Vancouver harbour, Canada

International effort helps users get ready for Sentinel-1

7 May 2013

Those who need satellite data for a wide range of applications, from mapping sea ice and tracking maritime traffic to monitoring geohazards over land, are eagerly awaiting the launch of Sentinel-1. ESA is helping users get ahead of the game by offering test data and simulated images.

To be launched later this year, Sentinel-1 is the first of five satellite missions dedicated to supplying a stream of data for Europe’s Global Monitoring for Environment and Security ‘Copernicus’ programme. 

This particular satellite will provide timely high-quality radar images of our planet’s surface to support European operational services that use Earth observation data in areas such as emergency response, marine and land monitoring, civil security and climate studies.

Sentinel-1

Getting ready for using Sentinel data is a complex task. The new data format and information structure, the increased data volume, the expected data quality and sensor characteristics all mean that users have to develop or update processing facilities before the launch.

An important step forward in this respect is the availability of simulated products and documentation to users. ESA is responding to these needs in two ways.

Firstly, ESA has just released a sample of Sentinel-1 simulated user products and associated format and product definition documents to GMES users. In addition, the Agency is planning a further distribution to all potential users in the coming weeks.

Simulated Sentinel-1 data

This first release contains a set of simulated radar intensity ‘Level-1’ products, covering all four Sentinel-1 imaging modes and different product types. An example is shown by way of the image of the Netherlands on the right.

Notably, these products were generated by a preliminary version of Sentinel-1’s operational Instrument Processing Facility.

Though they are not intended to reflect the final characteristics of the user products, the format and contents are representative of what the mission will offer.

This will evolve with new versions of the facility and may be slightly tuned following system qualification and inflight commissioning.

Joel Dorandeu from MyOcean said, “We very much welcome the efforts being made to help service providers such as us prepare for the new data from Sentinel-1.

“Considering the volumes of data we expect from Sentinel-1 along with its method of acquisition we have the challenge of developing new processing chains.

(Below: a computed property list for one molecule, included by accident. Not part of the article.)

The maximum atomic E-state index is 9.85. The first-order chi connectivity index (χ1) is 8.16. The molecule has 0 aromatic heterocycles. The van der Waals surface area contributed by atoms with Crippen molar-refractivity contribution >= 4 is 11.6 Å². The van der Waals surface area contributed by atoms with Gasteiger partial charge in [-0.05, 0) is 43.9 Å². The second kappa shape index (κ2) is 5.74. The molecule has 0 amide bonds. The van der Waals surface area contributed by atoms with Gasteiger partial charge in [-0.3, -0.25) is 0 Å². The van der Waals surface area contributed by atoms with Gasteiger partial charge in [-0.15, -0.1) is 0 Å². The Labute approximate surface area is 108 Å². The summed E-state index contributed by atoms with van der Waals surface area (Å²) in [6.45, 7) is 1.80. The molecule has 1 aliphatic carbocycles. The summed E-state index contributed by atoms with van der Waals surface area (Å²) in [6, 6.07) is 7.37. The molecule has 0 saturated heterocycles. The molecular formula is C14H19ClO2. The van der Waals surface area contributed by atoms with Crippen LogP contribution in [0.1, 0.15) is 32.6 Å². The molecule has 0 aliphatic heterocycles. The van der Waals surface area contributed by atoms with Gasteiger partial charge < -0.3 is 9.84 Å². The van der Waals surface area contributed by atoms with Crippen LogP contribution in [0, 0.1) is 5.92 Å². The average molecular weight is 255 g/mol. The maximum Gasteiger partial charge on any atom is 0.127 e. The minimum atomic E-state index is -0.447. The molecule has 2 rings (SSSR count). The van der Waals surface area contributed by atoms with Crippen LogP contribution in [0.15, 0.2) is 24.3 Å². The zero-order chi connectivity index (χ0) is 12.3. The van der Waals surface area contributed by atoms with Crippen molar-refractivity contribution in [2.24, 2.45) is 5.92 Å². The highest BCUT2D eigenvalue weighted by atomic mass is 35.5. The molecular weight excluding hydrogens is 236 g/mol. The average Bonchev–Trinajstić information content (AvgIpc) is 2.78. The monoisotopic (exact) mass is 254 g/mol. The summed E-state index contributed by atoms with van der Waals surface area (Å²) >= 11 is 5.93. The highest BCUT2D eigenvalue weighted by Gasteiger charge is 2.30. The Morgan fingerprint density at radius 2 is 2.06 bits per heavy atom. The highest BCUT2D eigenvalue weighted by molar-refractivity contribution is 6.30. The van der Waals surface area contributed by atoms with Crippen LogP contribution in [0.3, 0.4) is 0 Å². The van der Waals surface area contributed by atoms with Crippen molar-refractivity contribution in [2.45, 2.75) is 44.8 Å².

“We are now eager to start simulating our products."

To complement this initial release of test data, ESA is, in parallel, simulating Sentinel-1 acquisitions from space using Canada’s Radarsat-2 satellite.

Vancouver radar image

This initiative is now starting to bear fruit following the first full simulation of a Sentinel-1 radar image as shown in picture at the top and here on the left.

Thanks to MacDonald, Dettwiler and Associates Ltd. (MDA), Radarsat-2 was carefully reprogrammed to match the way Sentinel-1 will be operated. A remarkable achievement is the fact that Radarsat was able to emulate the way Sentinel-1 images Earth’s surface using a method called TOPS, thus providing a quality of image almost exactly the same as Sentinel-1.

The very first results are promising, as can be seen in the images acquired over Vancouver harbour on the west coast of Canada. The city is clearly visible, as are the ships docked in the harbour, the coastline and the nearby mountain ranges.

The acquisition of more images over specific test sites are planned to demonstrate the suitability of Sentinel-1 for classifying sea-ice, for applications using ocean winds and waves, and for detecting ships, thereby preparing users for the uptake of data.

Dedicated acquisitions of image pairs and data stacks suitable for measuring surface movements such as glacier dynamics and subsidence are also planned to take place in the coming months.

As for the current set of test data, the Radarsat-2 simulated images will also be processed and formatted using the Sentinel-1 Instrument Processing Facility and made available to users shortly.

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